Facebook has big plans for messaging because not only does it help them bring even more people into Facebook’s universe, but it moves them into the business space, where Facebook desperately wants to be, because that’s where the money is.
“The scale we’ve achieved with our messaging services makes it clear that they are more than just a way to chat with friends,” Zuckerberg noted. “That’s why we’re also making it easier for people to connect with groups and businesses as well. We are going to keep focusing on this over the next several years.”
Facebook sees their messaging platforms as a tool that can be repackaged and sold to enterprise businesses to improve CRM and to create customer stickiness. Messaging can also be used by businesses as an in-company communications platform which many enterprise companies are moving to.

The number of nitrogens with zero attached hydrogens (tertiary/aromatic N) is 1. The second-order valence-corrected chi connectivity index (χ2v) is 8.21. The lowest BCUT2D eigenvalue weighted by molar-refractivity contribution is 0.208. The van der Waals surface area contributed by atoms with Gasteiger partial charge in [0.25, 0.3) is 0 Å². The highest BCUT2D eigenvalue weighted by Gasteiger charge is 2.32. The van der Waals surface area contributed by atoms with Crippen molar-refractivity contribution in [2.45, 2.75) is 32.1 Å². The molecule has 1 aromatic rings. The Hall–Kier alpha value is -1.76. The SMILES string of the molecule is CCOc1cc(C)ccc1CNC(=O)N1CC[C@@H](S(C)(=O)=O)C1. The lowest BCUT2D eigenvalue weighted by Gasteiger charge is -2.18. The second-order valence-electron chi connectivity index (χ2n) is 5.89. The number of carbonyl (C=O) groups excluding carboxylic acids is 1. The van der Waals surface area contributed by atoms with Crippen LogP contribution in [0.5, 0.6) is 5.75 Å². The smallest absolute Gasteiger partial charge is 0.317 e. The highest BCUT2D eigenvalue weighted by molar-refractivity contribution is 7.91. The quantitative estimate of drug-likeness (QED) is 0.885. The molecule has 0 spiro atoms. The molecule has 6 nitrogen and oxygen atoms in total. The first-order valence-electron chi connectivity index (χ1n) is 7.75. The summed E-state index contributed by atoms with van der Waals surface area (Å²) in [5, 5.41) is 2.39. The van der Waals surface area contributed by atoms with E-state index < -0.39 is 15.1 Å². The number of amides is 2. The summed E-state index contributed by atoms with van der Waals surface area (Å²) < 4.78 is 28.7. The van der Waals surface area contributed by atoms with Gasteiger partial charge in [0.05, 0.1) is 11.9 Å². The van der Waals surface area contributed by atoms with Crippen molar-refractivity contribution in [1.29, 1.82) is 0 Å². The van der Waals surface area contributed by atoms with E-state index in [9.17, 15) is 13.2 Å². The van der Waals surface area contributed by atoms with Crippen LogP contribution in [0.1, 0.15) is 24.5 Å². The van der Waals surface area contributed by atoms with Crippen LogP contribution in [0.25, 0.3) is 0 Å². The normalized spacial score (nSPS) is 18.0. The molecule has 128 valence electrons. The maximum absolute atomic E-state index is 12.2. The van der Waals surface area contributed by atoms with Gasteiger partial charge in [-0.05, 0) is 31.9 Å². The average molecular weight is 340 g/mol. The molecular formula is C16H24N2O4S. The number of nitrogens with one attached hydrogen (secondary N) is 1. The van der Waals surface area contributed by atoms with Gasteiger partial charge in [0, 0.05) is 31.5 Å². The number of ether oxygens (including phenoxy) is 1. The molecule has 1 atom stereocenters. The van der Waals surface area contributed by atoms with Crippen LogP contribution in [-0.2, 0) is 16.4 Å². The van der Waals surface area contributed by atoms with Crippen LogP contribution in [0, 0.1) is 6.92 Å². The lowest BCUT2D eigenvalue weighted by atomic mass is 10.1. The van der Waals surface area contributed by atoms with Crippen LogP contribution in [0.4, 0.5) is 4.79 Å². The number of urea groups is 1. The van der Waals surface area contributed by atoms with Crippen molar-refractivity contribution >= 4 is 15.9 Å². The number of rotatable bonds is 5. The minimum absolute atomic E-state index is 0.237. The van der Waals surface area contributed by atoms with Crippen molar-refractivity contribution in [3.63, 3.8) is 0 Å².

“In the two years since we separated Messenger from the main Facebook app — which was a controversial decision at the time — we’ve improved performance and given people new ways to express themselves,” commented Zuckerberg. “Now, for the first time, more than 1 billion people are using Messenger every month.”
Facebook sees a huge opportunity with messaging because it moves them closer to their goal of connecting everyone on a constant always on basis. That’s why they paid $22 billion for WhatsApp, which is a service that barely had a business model.
“I’m also happy with the updates we’re making to WhatsApp — which also has a community of more than 1 billion people,” said Zuckerberg. “This quarter we launched new desktop apps and end-to-end encryption, and millions of people are using WhatsApp’s voice calling features.”
Facebook owned messaging has now taken over standard text messaging according to Zuckerberg.
“Between Messenger and WhatsApp I think we’re around 60 billion messages a day which is something like three times more than the peak of global SMS traffic.”
It’s incredible to think that Facebook now owns the messaging space. Who would have thought that 3 years ago?